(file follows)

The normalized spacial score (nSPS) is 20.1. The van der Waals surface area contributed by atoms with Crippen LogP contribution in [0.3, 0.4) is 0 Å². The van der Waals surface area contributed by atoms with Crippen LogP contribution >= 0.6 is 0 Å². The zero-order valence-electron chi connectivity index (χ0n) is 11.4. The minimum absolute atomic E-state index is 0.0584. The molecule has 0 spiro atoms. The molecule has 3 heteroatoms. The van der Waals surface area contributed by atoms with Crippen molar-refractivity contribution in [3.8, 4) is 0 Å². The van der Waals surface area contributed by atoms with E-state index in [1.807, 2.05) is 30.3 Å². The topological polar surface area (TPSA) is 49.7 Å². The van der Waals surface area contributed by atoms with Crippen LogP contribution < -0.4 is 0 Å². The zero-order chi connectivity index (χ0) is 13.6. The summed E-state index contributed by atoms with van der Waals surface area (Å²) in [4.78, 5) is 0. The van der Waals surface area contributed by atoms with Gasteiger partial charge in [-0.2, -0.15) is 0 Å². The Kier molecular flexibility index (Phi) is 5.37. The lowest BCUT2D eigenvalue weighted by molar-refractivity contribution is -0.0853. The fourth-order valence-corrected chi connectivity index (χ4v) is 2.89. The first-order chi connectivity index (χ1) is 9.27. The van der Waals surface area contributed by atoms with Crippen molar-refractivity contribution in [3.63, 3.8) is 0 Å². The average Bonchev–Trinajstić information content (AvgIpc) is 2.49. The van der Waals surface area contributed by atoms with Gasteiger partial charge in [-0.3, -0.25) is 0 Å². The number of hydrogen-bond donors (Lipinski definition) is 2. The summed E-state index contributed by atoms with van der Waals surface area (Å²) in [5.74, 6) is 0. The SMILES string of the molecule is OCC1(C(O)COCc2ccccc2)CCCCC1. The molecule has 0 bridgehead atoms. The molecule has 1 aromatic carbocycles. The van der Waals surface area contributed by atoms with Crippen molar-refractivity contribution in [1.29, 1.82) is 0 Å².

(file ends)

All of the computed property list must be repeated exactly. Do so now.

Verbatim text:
The normalized spacial score (nSPS) is 20.1. The van der Waals surface area contributed by atoms with Crippen LogP contribution in [0.3, 0.4) is 0 Å². The van der Waals surface area contributed by atoms with Crippen LogP contribution >= 0.6 is 0 Å². The zero-order valence-electron chi connectivity index (χ0n) is 11.4. The minimum absolute atomic E-state index is 0.0584. The molecule has 0 spiro atoms. The molecule has 3 heteroatoms. The van der Waals surface area contributed by atoms with Crippen molar-refractivity contribution in [3.8, 4) is 0 Å². The van der Waals surface area contributed by atoms with E-state index in [1.807, 2.05) is 30.3 Å². The topological polar surface area (TPSA) is 49.7 Å². The van der Waals surface area contributed by atoms with Crippen LogP contribution < -0.4 is 0 Å². The zero-order chi connectivity index (χ0) is 13.6. The summed E-state index contributed by atoms with van der Waals surface area (Å²) in [4.78, 5) is 0. The van der Waals surface area contributed by atoms with Gasteiger partial charge in [-0.2, -0.15) is 0 Å². The Kier molecular flexibility index (Phi) is 5.37. The lowest BCUT2D eigenvalue weighted by molar-refractivity contribution is -0.0853. The fourth-order valence-corrected chi connectivity index (χ4v) is 2.89. The first-order chi connectivity index (χ1) is 9.27. The van der Waals surface area contributed by atoms with Crippen molar-refractivity contribution in [3.63, 3.8) is 0 Å². The average Bonchev–Trinajstić information content (AvgIpc) is 2.49. The van der Waals surface area contributed by atoms with Gasteiger partial charge in [-0.3, -0.25) is 0 Å². The number of hydrogen-bond donors (Lipinski definition) is 2. The summed E-state index contributed by atoms with van der Waals surface area (Å²) in [5.74, 6) is 0. The SMILES string of the molecule is OCC1(C(O)COCc2ccccc2)CCCCC1. The molecule has 0 bridgehead atoms. The molecule has 1 aromatic carbocycles. The van der Waals surface area contributed by atoms with Crippen molar-refractivity contribution in [1.29, 1.82) is 0 Å².